Gas Station Riots in Iran Fuel Rationing Introduced in Oil Giant
Despite being one of the world's largest oil producers, Iran has introduced gasoline rationing. The move caused long lines at the pumps -- and rioting.
You might think it would be easy to fill up your gas tank in the country that exports more oil than almost any other country in the world. But as of Tuesday evening, Iranians are no longer free to buy as much subsidized gas as they want due to a rationing system introduced by the government in Tehran.
The new system is likely to result in a jump in gas prices -- but the most immediate result has been attacks on a number of gas stations in the capital and, according to some news reports, around the country.
According to Raja News, a Web site closely linked to the government, nine stations were attacked in the Iranian capital. There were also reports of chants lampooning President Mahmoud Ahmadinejad, who came to office promising an economic upturn but has so far been unable to live up to the pledge.
There were long lines at the pumps on Tuesday night as people tried to get one last full tank of gas before the new measures kicked in. The rationing, which the government had been planning for weeks and which was originally supposed to go into effect on May 21, was only announced three hours before taking effect at midnight local time.
"Is this good timing, to announce rationing only three hours before it starts?" Ahmad Safai, one of those waiting in line, told the Associated Press. "I had no gas in my car's tank when I heard the report."
Iran is the second biggest oil exporter in OPEC, but has limited refining capacity, meaning that it has to import more than half of the gasoline consumed in the country. Until now, the government has subsidized gasoline to keep prices down, but the program has proven exorbitantly expensive in a period when the Iranian economy is struggling. The new rules mean that car owners can only buy 100 liters (26 gallons) of subsidized fuel per month -- at a cost of 1,000 rials per liter, which works out to 7 euro cents per liter or 38 US cents per gallon. Taxi drivers will be able to buy 800 liters a month.
The rationing comes amid growing dissatisfaction with Ahmadinejad's handling of the economy. Inflation is high and rising gas prices will likely only spark further price increases. A reduction in gasoline subsidies in May led to a 25 percent jump in gas prices.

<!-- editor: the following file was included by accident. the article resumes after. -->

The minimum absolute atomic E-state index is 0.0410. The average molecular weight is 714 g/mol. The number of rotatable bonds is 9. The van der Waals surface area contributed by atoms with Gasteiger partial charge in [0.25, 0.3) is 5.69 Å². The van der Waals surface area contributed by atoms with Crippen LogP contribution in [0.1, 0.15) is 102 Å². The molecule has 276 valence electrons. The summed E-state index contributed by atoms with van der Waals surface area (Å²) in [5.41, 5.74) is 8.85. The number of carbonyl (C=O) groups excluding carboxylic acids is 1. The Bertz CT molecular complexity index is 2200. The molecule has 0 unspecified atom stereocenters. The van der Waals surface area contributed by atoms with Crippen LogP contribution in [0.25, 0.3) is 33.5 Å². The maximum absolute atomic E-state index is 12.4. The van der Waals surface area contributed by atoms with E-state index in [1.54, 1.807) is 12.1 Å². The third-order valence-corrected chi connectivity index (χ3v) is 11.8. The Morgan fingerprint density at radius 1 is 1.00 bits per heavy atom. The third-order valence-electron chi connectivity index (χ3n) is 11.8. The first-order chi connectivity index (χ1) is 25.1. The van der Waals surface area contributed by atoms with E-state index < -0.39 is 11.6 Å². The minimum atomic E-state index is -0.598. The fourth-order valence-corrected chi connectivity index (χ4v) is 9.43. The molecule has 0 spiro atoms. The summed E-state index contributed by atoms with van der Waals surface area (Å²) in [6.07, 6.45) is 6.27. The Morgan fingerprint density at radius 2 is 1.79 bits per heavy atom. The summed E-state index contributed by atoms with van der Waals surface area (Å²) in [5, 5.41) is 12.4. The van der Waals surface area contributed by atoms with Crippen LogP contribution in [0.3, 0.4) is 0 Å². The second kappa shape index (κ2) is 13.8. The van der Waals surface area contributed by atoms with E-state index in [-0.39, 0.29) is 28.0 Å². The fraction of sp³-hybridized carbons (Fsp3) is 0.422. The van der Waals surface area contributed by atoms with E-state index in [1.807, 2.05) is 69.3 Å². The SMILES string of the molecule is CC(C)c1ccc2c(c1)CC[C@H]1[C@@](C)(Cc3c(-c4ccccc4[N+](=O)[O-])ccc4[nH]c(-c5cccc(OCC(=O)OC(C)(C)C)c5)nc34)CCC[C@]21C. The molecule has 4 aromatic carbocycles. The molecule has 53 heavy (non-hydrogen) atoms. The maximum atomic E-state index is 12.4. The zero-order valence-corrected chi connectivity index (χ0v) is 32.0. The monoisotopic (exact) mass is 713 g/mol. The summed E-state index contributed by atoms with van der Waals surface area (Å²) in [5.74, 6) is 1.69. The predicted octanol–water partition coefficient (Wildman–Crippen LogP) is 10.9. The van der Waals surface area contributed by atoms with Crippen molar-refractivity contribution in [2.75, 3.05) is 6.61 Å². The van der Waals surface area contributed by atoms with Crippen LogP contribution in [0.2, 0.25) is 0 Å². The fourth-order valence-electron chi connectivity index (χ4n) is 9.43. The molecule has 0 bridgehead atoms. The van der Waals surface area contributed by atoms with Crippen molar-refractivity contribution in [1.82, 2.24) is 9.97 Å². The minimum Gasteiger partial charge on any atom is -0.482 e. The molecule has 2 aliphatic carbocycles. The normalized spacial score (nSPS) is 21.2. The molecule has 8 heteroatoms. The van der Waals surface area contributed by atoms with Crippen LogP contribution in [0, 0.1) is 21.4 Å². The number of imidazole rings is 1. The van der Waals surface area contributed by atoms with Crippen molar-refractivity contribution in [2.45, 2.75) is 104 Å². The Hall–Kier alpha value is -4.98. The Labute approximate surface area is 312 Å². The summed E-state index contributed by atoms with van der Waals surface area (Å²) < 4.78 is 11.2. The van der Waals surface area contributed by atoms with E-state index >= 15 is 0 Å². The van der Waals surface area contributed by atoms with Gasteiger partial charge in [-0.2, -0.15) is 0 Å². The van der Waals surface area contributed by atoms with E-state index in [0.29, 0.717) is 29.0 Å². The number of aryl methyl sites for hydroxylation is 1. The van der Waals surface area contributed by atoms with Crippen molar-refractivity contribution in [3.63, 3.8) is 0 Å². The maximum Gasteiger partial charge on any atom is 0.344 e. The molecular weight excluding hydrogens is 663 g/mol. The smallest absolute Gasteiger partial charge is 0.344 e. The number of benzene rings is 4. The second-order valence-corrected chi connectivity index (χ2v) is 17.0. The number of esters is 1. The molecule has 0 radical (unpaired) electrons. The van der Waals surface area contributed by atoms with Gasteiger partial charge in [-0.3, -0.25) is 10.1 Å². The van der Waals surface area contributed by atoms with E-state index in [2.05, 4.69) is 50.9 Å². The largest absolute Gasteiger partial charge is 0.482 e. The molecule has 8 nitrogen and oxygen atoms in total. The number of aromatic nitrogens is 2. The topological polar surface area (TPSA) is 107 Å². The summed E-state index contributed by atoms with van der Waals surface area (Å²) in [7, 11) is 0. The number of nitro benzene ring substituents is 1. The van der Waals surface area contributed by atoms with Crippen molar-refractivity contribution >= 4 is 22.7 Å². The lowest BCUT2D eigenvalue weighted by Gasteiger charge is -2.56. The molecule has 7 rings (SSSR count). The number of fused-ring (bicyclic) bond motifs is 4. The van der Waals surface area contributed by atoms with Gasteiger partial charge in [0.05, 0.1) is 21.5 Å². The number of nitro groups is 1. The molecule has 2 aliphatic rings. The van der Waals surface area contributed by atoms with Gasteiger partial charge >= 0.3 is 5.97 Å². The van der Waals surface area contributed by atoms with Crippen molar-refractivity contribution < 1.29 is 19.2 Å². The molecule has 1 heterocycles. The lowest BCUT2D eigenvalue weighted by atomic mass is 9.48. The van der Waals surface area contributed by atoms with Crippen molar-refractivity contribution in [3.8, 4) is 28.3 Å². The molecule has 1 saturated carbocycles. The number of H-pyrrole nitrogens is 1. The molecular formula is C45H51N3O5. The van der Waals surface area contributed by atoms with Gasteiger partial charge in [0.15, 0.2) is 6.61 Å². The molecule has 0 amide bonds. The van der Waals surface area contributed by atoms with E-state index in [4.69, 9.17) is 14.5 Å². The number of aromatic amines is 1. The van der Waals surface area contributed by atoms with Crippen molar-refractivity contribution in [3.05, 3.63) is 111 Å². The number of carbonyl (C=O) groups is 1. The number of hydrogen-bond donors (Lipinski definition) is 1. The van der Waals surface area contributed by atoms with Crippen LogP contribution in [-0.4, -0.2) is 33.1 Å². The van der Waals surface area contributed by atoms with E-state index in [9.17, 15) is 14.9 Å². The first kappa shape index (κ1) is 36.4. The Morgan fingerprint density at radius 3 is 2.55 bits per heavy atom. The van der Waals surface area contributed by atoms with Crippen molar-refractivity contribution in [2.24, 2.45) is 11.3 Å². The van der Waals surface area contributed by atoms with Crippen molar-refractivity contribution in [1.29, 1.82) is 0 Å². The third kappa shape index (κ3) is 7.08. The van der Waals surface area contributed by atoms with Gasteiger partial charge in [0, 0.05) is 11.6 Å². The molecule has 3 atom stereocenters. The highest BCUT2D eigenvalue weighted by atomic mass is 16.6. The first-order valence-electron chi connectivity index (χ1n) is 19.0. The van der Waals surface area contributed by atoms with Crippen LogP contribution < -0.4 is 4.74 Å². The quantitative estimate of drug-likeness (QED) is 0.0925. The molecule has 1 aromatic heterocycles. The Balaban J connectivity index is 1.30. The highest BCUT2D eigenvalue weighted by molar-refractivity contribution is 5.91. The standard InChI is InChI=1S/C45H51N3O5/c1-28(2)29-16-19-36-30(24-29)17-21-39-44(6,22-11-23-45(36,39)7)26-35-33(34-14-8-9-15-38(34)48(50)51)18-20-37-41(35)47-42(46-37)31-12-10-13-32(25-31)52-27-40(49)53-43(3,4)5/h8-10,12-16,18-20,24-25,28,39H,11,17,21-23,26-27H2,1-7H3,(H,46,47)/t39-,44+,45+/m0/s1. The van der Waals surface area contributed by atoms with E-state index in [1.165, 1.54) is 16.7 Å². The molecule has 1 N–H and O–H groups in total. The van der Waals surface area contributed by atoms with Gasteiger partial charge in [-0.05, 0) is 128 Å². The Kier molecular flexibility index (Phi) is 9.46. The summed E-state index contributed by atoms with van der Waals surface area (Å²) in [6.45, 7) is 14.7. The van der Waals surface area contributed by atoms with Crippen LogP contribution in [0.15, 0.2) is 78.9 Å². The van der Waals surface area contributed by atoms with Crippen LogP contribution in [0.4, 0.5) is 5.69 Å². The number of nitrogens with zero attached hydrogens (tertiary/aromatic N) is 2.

Iran is hoping to increase its refining capacity in the next five years from 1.625 million barrels a day to 2.94 million barrels per day, according to the AP. An investment of $12 billion is needed to do so however, said Iranian Minister of Petroleum Kazen Vaziri Hamaneh recently. He also said that for Iran to up its oil and gas production capacity as planned, the country would have to pump $43 billion of its own money into the industry in addition to $93 billion in foreign investment.
But things aren't likely to get any easier for Iran. United Nations sanctions passed in two resolutions in December 2006 and March 2007 have made deep inroads on the country's foreign trade, according to a report in this week's DER SPIEGEL. According to Western intelligence agencies, the sanctions have had a much harder impact than expected, leading to capital flight and rising inflation.
In addition, the US Congress seems to be moving toward even more onerous restrictions on doing business with Iran. On Tuesday, the International Relations Committee in the US House of Representatives passed a bill that would force President George W. Bush to sanction oil and gas companies doing business with Iran. The measure passed 37 to 1 in committee, but would still have to pass in the full House and Senate to become law.
The bill would also get rid of tax breaks still in place for countries doing business with Iran and would decrease US contributions to the World Bank should the bank loan money to Iran. Nuclear cooperation with Russia would likewise cease should Moscow continue helping Iran with its nuclear program.
Iran insists that its nuclear program is for civilian use only but much of the rest of the world suspects the country of trying to develop nuclear weapons.